I'm also a big fan of knee-high stockings, am delighted to hear that Germaine Greer concurs and am mightily impressed that you managed to accost her on the subject. My sister and I had many conversations on the absurdity of footless tights, but then she bought a very nice dress and some footless tights were thrown in for free and the dress rides up when you sit down, so the footless tights proved to be rather useful. I assume that this is how they reel in otherwise sensible young women. I also imagine that it's rather similar to opaque tights- although the cut-off would diminish the effect.

I also like those footlet thingies, but it's so hard to find ones which don't show over the top of your shoe. I especially like ribbed stockings, but I've been branching out into other patterns and find I like honeycomb very much too.

The most absurb fashion trend is boots over jeans, but that seems to have stopped now.

(Apologies for a very long comment, but I dwell on these matters often, I'm afraid).

alexis said...

I didn't accost Germaine Greer on the knee-high sock; she accosted me! Or rather, I went up to her, declared my undying admiration, and she said "I'm very impressed to see someone wearing knee-high socks at a formal event. I thought I was the only one." Whereupon I almost lost control of my senses.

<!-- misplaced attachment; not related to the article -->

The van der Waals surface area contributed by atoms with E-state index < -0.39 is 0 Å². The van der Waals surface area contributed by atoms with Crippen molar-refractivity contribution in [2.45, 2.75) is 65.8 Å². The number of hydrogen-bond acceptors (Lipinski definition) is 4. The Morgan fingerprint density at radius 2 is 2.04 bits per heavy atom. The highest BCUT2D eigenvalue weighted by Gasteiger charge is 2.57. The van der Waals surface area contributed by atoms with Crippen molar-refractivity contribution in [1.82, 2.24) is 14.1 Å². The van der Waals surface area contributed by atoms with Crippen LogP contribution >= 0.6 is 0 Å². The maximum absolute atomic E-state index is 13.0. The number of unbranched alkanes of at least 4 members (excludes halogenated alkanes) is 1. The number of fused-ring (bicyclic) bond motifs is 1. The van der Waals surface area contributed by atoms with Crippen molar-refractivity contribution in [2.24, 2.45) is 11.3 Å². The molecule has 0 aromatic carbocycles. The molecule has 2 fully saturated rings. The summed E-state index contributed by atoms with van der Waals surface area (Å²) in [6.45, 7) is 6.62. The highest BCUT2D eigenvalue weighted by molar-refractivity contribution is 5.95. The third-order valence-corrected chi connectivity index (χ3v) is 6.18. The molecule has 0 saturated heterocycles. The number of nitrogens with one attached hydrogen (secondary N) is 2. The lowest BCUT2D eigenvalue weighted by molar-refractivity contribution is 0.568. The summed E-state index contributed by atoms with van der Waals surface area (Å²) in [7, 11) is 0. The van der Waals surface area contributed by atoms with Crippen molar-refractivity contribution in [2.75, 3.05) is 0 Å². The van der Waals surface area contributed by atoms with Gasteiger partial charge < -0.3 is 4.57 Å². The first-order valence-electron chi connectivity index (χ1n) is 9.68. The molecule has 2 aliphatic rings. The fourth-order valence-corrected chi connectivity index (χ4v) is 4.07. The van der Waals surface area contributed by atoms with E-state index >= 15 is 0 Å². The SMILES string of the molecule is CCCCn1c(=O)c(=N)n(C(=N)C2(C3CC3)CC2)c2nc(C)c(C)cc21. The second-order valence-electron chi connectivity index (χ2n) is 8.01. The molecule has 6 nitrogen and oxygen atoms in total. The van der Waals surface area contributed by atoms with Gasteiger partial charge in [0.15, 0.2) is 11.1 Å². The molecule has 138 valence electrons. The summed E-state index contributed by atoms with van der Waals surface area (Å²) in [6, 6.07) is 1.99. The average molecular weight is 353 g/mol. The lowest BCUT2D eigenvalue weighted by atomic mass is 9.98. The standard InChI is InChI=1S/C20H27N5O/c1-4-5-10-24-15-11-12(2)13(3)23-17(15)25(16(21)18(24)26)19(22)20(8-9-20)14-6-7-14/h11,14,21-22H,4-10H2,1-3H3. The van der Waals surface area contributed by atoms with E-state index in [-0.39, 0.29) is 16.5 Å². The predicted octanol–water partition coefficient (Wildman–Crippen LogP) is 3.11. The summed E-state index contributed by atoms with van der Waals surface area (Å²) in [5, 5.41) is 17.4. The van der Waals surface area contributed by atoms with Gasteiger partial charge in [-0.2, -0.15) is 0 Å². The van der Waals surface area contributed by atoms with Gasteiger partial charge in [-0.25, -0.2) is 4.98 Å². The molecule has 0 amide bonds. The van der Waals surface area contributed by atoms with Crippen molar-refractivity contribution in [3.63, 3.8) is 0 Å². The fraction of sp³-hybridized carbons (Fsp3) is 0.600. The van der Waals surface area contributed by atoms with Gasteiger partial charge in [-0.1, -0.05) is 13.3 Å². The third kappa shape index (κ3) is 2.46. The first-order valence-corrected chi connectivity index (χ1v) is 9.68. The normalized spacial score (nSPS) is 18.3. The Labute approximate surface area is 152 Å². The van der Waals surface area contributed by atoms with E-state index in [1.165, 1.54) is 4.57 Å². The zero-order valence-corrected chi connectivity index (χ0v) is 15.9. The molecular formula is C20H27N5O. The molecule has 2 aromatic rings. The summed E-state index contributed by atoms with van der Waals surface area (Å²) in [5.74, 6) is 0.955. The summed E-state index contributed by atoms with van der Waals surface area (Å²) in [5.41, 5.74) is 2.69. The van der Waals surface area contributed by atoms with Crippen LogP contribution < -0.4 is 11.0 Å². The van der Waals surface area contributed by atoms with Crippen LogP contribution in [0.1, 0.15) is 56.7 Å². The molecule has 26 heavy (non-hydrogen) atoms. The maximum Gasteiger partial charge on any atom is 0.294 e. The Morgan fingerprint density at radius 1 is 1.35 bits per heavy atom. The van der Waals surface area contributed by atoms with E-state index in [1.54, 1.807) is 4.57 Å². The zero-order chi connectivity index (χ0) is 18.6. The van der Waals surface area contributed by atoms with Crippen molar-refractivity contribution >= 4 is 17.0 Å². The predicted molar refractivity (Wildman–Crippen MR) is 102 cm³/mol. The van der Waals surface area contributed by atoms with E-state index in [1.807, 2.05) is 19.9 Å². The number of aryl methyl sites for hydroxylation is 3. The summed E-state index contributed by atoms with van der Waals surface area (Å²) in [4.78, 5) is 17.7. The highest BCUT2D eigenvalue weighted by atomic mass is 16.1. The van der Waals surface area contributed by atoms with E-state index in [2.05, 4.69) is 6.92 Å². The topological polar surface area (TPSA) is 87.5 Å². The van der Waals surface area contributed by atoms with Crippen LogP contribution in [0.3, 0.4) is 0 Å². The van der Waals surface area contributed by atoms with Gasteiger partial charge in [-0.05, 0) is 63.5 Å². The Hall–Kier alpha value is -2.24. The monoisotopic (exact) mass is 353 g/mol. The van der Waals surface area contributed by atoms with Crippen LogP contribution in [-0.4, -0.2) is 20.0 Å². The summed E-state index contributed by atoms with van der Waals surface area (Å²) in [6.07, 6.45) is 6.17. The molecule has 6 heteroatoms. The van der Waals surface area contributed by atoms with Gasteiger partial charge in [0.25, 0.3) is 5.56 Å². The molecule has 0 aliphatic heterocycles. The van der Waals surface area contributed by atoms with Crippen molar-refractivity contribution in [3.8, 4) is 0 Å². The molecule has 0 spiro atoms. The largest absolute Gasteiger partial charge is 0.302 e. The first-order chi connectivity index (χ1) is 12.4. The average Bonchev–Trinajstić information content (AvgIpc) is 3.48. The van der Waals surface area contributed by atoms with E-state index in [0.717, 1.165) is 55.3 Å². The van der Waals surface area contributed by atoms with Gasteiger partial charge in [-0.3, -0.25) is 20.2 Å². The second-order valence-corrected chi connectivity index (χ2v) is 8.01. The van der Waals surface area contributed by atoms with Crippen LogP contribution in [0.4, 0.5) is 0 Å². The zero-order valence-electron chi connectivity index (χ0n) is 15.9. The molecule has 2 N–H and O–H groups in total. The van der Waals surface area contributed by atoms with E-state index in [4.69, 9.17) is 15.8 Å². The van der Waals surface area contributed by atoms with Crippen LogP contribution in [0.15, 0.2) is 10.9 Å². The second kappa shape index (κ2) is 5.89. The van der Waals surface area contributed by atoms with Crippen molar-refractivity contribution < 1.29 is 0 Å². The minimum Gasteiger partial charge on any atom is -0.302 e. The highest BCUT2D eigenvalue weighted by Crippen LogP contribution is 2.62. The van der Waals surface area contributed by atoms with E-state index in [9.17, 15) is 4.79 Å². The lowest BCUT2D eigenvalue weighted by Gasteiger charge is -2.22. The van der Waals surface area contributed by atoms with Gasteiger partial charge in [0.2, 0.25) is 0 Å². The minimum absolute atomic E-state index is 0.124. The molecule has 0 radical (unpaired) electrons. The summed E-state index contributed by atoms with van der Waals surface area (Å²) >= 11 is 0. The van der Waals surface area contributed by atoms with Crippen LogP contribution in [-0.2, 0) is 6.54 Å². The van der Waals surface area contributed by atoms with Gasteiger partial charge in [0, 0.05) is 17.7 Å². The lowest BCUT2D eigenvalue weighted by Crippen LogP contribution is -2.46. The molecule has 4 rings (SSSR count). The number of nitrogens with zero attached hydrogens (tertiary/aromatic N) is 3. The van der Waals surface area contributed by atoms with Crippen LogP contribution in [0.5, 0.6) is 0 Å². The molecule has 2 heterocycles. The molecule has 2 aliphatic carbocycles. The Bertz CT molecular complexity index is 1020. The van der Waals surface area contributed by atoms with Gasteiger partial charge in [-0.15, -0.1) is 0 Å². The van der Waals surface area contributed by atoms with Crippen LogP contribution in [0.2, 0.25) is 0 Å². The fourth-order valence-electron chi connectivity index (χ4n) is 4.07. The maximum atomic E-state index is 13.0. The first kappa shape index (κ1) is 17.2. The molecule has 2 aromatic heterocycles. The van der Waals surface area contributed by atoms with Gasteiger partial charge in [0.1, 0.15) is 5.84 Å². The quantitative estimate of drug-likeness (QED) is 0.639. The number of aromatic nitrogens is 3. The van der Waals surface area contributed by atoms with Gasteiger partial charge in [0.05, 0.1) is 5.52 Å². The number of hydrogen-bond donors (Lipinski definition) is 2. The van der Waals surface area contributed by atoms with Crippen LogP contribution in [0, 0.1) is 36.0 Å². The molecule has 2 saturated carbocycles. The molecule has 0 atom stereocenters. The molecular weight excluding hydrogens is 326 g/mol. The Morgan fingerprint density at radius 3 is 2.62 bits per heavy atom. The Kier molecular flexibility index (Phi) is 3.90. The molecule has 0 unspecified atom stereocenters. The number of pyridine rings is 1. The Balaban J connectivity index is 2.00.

I'm going to make my own doorsnake. I've decided. I can fill it with lentils. (Or perhaps rice would be cheaper.)

TimT said...

Zounds! The door-snake-less stores should just stock hemlock and be done with it! The utter, utter cads!

alexis said...

Indeed, Tim. They are cads and bounders. First they refuse to stock doorsnakes, next they refuse to stock my preferred hosiery. We draught-dodgers must make do without their assistance.

wool spaniel said...

Lexicon,

May I point out for your esteemed readers that photographic evidence of the Prof Greer - Dr Harlot Sock Conversation of 4 November 2005 even occupies a tiny number of pixels in a February entry in the Blog d'Harlot. (Now everyone can play Where's Wally.)

Meanwhile, on the topic of low-tech heating solutions, I can also testify to the warming properties of a cuddly kitten or two curled purring on one's lap.

Love,

Wool.

alexis said...

I had to think for a moment there, WS, but you're right, there IS a photo of Germs and me up there for the 13th February. You need to look VERY carefully to see it, though.

I wouldn't say no to a furry beast or two, but Kmart doesn't seem to stock them either. Harrumph.

Love,
lexi

TimT said...